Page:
The University of Western Australia’s Octagon Theatre turns 50 this week with the anniversary to be celebrated in a special event presented by the UWA Historical Society.
Dr Joan Pope, Dr William Dunstone and UWA Theatres Manager Rob Lines will discuss the history of the Octagon over the past half-century from 5.30pm, Tuesday 15 October at the Octagon.
Designed by local architects Hill and Parkinson, in close collaboration with British theatre director Sir Tyrone Guthrie, the 758-seat theatre aimed to provide a multi-purpose space for lectures and drama.
After considerable pressure from staff and students, The Octagon was built in the early 1960s to replace the old Dolphin Theatre, at a total cost of around $4.2 million (adjusted for inflation).
The then-Chancellor of the University and Chief Justice of Western Australia, Sir Lawrence Jackson, officially opened the Octagon Theatre in 1969.
Since opening, the Octagon has played host to some famous faces and performances. Princess Margaret, Sir Edmund Hillary, the Dalai Lama, Sir Bob Geldof, Marianne Faithfull, Spike Milligan, Greta Scacchi, Steven Berkoff, Sir David Attenborough, Timothy West and Prunella Scales are among the big names to have visited or performed at the Octagon over the past five decades.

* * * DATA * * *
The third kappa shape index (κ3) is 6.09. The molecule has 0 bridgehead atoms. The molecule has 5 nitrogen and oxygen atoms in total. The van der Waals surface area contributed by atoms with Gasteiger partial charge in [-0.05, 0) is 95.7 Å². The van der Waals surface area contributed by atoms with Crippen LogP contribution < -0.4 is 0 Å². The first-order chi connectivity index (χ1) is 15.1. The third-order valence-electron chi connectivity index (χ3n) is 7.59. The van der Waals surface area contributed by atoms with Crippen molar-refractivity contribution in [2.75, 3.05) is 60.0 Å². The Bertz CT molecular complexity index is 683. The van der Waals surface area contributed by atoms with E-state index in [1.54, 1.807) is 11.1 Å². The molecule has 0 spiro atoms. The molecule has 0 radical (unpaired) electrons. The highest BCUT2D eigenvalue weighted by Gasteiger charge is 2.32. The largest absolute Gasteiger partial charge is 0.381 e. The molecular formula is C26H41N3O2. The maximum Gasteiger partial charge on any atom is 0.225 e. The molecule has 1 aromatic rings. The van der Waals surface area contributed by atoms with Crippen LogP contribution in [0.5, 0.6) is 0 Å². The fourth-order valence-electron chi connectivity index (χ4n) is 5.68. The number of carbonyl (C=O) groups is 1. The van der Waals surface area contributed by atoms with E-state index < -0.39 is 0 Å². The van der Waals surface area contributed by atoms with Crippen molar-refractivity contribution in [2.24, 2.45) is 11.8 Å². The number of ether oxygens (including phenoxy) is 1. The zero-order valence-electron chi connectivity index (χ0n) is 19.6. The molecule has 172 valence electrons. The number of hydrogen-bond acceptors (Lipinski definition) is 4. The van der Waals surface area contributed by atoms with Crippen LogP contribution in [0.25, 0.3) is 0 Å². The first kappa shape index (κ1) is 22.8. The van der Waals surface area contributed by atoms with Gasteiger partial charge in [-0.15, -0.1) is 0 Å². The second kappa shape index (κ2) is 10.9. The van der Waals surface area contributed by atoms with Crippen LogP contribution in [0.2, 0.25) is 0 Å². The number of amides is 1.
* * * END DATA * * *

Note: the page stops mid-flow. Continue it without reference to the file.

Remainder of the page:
The Octagon has also hosted many Perth Festival shows over the years, including the world premiere of Bran Nue Daein 1990 and the Festival debut of a young actor by the name of Mel Gibson opposite Angela Punch (McGregor) in John Bell’s Nimrod production of Romeo and Julietin 1979.
In addition to acting as a flexible theatre for multiple uses, the Octagon was the first theatre in Australia to abandon the traditional framed arch stage, in favour of a thrust stage design.
For more information about the event, and to register click here.
Nicholas Smith (UWA Media Officer) 08 6488 1888